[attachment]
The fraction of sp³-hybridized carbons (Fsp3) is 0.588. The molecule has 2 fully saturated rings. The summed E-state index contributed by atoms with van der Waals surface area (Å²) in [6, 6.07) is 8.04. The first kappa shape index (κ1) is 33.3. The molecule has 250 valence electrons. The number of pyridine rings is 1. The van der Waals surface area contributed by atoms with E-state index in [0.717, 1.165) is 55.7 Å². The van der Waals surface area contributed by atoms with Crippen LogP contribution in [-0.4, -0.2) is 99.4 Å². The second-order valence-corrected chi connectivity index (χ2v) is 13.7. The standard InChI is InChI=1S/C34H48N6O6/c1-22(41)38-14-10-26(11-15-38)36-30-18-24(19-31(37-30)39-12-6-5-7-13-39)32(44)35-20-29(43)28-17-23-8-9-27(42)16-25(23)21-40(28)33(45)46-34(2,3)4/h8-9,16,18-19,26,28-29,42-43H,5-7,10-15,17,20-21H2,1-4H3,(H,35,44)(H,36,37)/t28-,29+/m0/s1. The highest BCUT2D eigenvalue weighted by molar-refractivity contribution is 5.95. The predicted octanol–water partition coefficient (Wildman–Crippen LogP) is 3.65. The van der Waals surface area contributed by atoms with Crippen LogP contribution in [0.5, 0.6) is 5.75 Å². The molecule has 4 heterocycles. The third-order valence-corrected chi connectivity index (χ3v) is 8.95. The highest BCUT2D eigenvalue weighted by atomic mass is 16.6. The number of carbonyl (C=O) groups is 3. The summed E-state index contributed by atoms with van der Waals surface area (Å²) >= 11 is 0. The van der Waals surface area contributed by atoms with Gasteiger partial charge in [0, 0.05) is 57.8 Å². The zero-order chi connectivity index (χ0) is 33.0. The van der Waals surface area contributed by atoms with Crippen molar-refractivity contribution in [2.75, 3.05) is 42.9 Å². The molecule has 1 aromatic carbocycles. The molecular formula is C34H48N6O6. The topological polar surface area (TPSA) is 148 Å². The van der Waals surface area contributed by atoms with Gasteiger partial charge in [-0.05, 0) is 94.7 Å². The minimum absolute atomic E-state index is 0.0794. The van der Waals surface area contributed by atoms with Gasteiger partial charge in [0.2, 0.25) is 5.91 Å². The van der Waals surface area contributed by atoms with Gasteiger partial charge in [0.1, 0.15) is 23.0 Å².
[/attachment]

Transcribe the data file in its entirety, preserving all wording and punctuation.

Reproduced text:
The fraction of sp³-hybridized carbons (Fsp3) is 0.588. The molecule has 2 fully saturated rings. The summed E-state index contributed by atoms with van der Waals surface area (Å²) in [6, 6.07) is 8.04. The first kappa shape index (κ1) is 33.3. The molecule has 250 valence electrons. The number of pyridine rings is 1. The van der Waals surface area contributed by atoms with E-state index in [0.717, 1.165) is 55.7 Å². The van der Waals surface area contributed by atoms with Crippen LogP contribution in [-0.4, -0.2) is 99.4 Å². The second-order valence-corrected chi connectivity index (χ2v) is 13.7. The standard InChI is InChI=1S/C34H48N6O6/c1-22(41)38-14-10-26(11-15-38)36-30-18-24(19-31(37-30)39-12-6-5-7-13-39)32(44)35-20-29(43)28-17-23-8-9-27(42)16-25(23)21-40(28)33(45)46-34(2,3)4/h8-9,16,18-19,26,28-29,42-43H,5-7,10-15,17,20-21H2,1-4H3,(H,35,44)(H,36,37)/t28-,29+/m0/s1. The highest BCUT2D eigenvalue weighted by molar-refractivity contribution is 5.95. The predicted octanol–water partition coefficient (Wildman–Crippen LogP) is 3.65. The van der Waals surface area contributed by atoms with Crippen LogP contribution in [0.5, 0.6) is 5.75 Å². The molecule has 4 heterocycles. The third-order valence-corrected chi connectivity index (χ3v) is 8.95. The highest BCUT2D eigenvalue weighted by atomic mass is 16.6. The number of carbonyl (C=O) groups is 3. The summed E-state index contributed by atoms with van der Waals surface area (Å²) >= 11 is 0. The van der Waals surface area contributed by atoms with Gasteiger partial charge in [0, 0.05) is 57.8 Å². The zero-order chi connectivity index (χ0) is 33.0. The van der Waals surface area contributed by atoms with Crippen molar-refractivity contribution in [2.75, 3.05) is 42.9 Å². The molecule has 1 aromatic carbocycles. The molecular formula is C34H48N6O6. The topological polar surface area (TPSA) is 148 Å². The van der Waals surface area contributed by atoms with Gasteiger partial charge in [-0.05, 0) is 94.7 Å². The minimum absolute atomic E-state index is 0.0794. The van der Waals surface area contributed by atoms with Gasteiger partial charge in [0.2, 0.25) is 5.91 Å². The van der Waals surface area contributed by atoms with Gasteiger partial charge in [0.1, 0.15) is 23.0 Å².